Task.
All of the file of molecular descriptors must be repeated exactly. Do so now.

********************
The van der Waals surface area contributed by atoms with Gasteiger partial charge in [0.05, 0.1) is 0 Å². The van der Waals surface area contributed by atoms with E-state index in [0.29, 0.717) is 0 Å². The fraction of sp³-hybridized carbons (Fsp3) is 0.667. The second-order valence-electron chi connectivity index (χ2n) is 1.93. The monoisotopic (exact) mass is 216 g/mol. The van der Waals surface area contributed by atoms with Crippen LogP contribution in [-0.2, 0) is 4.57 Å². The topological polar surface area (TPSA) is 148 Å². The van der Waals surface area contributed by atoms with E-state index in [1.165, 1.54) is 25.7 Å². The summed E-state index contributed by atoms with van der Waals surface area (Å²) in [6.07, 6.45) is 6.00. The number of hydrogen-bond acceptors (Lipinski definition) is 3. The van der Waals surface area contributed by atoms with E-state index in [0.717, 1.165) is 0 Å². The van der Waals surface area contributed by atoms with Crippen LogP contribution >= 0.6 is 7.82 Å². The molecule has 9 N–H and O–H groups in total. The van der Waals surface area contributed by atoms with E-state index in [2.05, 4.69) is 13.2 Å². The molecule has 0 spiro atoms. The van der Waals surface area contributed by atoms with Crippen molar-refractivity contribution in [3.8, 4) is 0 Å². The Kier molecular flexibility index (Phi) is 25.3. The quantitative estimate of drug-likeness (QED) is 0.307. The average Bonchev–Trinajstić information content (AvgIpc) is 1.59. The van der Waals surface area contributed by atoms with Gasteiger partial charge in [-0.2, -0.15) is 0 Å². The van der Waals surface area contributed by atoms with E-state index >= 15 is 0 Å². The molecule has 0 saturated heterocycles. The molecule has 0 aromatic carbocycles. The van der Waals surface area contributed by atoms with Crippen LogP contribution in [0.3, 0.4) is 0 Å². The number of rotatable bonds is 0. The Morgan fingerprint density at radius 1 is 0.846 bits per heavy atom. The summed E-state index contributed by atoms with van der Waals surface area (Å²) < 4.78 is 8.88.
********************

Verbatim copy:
The van der Waals surface area contributed by atoms with Gasteiger partial charge in [0.05, 0.1) is 0 Å². The van der Waals surface area contributed by atoms with E-state index in [0.29, 0.717) is 0 Å². The fraction of sp³-hybridized carbons (Fsp3) is 0.667. The second-order valence-electron chi connectivity index (χ2n) is 1.93. The monoisotopic (exact) mass is 216 g/mol. The van der Waals surface area contributed by atoms with Crippen LogP contribution in [-0.2, 0) is 4.57 Å². The topological polar surface area (TPSA) is 148 Å². The van der Waals surface area contributed by atoms with E-state index in [1.165, 1.54) is 25.7 Å². The summed E-state index contributed by atoms with van der Waals surface area (Å²) in [6.07, 6.45) is 6.00. The number of hydrogen-bond acceptors (Lipinski definition) is 3. The van der Waals surface area contributed by atoms with E-state index in [0.717, 1.165) is 0 Å². The van der Waals surface area contributed by atoms with Crippen LogP contribution >= 0.6 is 7.82 Å². The molecule has 9 N–H and O–H groups in total. The van der Waals surface area contributed by atoms with E-state index in [2.05, 4.69) is 13.2 Å². The molecule has 0 spiro atoms. The van der Waals surface area contributed by atoms with Crippen molar-refractivity contribution in [3.8, 4) is 0 Å². The Kier molecular flexibility index (Phi) is 25.3. The quantitative estimate of drug-likeness (QED) is 0.307. The average Bonchev–Trinajstić information content (AvgIpc) is 1.59. The van der Waals surface area contributed by atoms with Gasteiger partial charge in [-0.2, -0.15) is 0 Å². The van der Waals surface area contributed by atoms with E-state index >= 15 is 0 Å². The molecule has 0 saturated heterocycles. The molecule has 0 aromatic carbocycles. The van der Waals surface area contributed by atoms with Crippen LogP contribution in [0.3, 0.4) is 0 Å². The number of rotatable bonds is 0. The Morgan fingerprint density at radius 1 is 0.846 bits per heavy atom. The summed E-state index contributed by atoms with van der Waals surface area (Å²) < 4.78 is 8.88.